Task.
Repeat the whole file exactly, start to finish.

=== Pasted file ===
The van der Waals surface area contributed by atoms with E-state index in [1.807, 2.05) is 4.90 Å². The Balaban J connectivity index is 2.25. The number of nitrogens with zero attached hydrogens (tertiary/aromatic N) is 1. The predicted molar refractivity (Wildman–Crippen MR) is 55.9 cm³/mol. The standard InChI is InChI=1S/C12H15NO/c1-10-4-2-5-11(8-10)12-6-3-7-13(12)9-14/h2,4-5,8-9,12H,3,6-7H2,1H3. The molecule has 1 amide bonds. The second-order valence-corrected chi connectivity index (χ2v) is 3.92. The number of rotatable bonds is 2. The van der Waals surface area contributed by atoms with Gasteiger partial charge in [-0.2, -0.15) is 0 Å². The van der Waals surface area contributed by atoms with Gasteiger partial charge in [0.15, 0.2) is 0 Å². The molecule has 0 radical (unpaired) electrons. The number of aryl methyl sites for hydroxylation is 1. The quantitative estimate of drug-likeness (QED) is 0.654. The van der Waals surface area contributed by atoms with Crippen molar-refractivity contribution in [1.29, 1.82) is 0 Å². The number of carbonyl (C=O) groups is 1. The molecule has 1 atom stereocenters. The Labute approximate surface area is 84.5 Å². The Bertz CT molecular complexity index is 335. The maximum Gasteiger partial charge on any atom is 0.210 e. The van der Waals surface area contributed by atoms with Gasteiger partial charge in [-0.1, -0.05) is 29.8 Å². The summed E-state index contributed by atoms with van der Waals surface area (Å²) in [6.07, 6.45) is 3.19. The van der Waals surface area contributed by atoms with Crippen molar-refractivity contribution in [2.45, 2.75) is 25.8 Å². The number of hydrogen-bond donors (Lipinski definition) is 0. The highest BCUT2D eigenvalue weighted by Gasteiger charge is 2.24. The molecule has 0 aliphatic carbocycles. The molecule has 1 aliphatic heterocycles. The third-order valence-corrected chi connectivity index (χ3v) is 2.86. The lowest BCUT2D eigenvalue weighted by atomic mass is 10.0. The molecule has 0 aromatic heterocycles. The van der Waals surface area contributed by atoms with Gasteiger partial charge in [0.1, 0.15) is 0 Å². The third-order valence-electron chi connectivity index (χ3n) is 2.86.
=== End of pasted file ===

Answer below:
The van der Waals surface area contributed by atoms with E-state index in [1.807, 2.05) is 4.90 Å². The Balaban J connectivity index is 2.25. The number of nitrogens with zero attached hydrogens (tertiary/aromatic N) is 1. The predicted molar refractivity (Wildman–Crippen MR) is 55.9 cm³/mol. The standard InChI is InChI=1S/C12H15NO/c1-10-4-2-5-11(8-10)12-6-3-7-13(12)9-14/h2,4-5,8-9,12H,3,6-7H2,1H3. The molecule has 1 amide bonds. The second-order valence-corrected chi connectivity index (χ2v) is 3.92. The number of rotatable bonds is 2. The van der Waals surface area contributed by atoms with Gasteiger partial charge in [-0.2, -0.15) is 0 Å². The van der Waals surface area contributed by atoms with Gasteiger partial charge in [0.15, 0.2) is 0 Å². The molecule has 0 radical (unpaired) electrons. The number of aryl methyl sites for hydroxylation is 1. The quantitative estimate of drug-likeness (QED) is 0.654. The van der Waals surface area contributed by atoms with Crippen molar-refractivity contribution in [1.29, 1.82) is 0 Å². The number of carbonyl (C=O) groups is 1. The molecule has 1 atom stereocenters. The Labute approximate surface area is 84.5 Å². The Bertz CT molecular complexity index is 335. The maximum Gasteiger partial charge on any atom is 0.210 e. The van der Waals surface area contributed by atoms with Gasteiger partial charge in [-0.1, -0.05) is 29.8 Å². The summed E-state index contributed by atoms with van der Waals surface area (Å²) in [6.07, 6.45) is 3.19. The van der Waals surface area contributed by atoms with Crippen molar-refractivity contribution in [2.45, 2.75) is 25.8 Å². The number of hydrogen-bond donors (Lipinski definition) is 0. The highest BCUT2D eigenvalue weighted by Gasteiger charge is 2.24. The molecule has 0 aliphatic carbocycles. The molecule has 1 aliphatic heterocycles. The third-order valence-corrected chi connectivity index (χ3v) is 2.86. The lowest BCUT2D eigenvalue weighted by atomic mass is 10.0. The molecule has 0 aromatic heterocycles. The van der Waals surface area contributed by atoms with Gasteiger partial charge in [0.1, 0.15) is 0 Å². The third-order valence-electron chi connectivity index (χ3n) is 2.86.